Agile Perfection - When interdisciplinarity is recognized as a crucial factor for long-term transformation
Since industrialization, ingenuity and resulting technical innovations have spawned strong brands in Europe, and innovation in our part of the world has been characterized by the desire to bring a basic product to technical perfection.
Continuous product development has made it easier for companies and their employees to plan and channel processes. In turn, customers know they can rely on a tried and tested product portfolio – what they see is what they get. This is how the corporate design of iconic brands and products has consolidated here over time.
As part of my studies, in the mid-1990s I spent some time in San Francisco, the epicenter of Silicon Valley. I became acquainted with a whole other aspect of innovation: Everything can be challenged, there are no conventions, everything is possible – just do it! Companies were just starting to reinvent all types of consumer products and services digitally and to open up new lucrative business models.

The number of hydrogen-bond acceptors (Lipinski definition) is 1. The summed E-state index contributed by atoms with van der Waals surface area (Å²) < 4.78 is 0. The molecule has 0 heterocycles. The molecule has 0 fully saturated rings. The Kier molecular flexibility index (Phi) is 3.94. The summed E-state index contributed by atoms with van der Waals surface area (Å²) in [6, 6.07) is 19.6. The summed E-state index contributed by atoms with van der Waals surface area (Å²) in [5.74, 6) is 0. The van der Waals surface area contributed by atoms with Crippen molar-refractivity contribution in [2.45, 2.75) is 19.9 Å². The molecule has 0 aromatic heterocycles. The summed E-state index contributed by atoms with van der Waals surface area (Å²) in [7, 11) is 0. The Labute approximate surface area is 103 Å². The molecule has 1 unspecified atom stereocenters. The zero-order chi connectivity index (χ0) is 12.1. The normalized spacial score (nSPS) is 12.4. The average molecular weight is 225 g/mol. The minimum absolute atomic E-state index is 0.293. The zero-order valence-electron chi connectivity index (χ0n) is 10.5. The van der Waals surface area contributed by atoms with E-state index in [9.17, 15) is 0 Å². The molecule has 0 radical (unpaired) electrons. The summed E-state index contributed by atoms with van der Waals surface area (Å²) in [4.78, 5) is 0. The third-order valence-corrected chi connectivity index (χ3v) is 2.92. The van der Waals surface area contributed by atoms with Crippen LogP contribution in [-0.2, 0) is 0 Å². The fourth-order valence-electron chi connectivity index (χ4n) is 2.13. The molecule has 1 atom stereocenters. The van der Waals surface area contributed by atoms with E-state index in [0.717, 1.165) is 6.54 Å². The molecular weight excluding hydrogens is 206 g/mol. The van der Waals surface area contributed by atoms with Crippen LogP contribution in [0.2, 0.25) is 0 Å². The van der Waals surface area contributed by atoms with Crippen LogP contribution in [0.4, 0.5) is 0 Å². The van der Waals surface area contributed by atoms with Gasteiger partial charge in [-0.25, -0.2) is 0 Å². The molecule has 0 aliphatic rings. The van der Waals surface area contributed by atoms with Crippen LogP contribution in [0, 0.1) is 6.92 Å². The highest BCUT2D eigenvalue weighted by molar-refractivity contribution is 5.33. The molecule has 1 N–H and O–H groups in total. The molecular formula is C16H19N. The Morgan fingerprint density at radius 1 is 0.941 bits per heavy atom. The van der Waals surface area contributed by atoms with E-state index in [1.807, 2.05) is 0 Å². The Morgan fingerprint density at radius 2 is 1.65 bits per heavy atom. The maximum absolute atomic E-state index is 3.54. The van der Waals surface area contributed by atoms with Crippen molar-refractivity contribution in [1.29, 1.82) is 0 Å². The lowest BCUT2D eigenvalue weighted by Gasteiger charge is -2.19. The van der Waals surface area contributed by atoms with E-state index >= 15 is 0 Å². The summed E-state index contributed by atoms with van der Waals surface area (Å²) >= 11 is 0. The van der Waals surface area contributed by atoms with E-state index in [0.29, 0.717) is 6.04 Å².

In Europe we currently are experiencing a clash of these two different, culturally influenced approaches to innovation that complement each other but also can be challenging. The disruptive potential of this new world has taken a hold of everyone and everything – global brands and manufacturers as well as SMEs in the mechanical engineering sector that previously seemed to be far away from these digital developments.
Exploring the issue of digital transformation is essential. The IoT and increasingly close interconnectedness offer new options, especially for companies that owe their success to technologized products. Thanks to huge data volumes, machine learning and AI make it possible to learn patterns that enhance the usability of products and services. We designers face the challenges of devising entire customer journeys, unveiling additional opportunities and developing enhancing digital services and new sustainable business models.
The design profession has a central function in the digitization process. Its goal is to tackle this crucial topic comprehensively and creatively without bias. Digital transformation also enables us to rid ourselves of old habits and to learn from experiences, current processes, and the users of our products so that we can redesign processes based on these findings.
I believe this is possible only in a team in which diverse backgrounds and skillsets are invested in reaching one shared goal. This set-up is conditional upon all participants having revised their respective opinions beforehand and having taken the new understanding of the culture of innovation to heart. This is the only way transformation can become reality.
Original article on mcbw.de (German and English).
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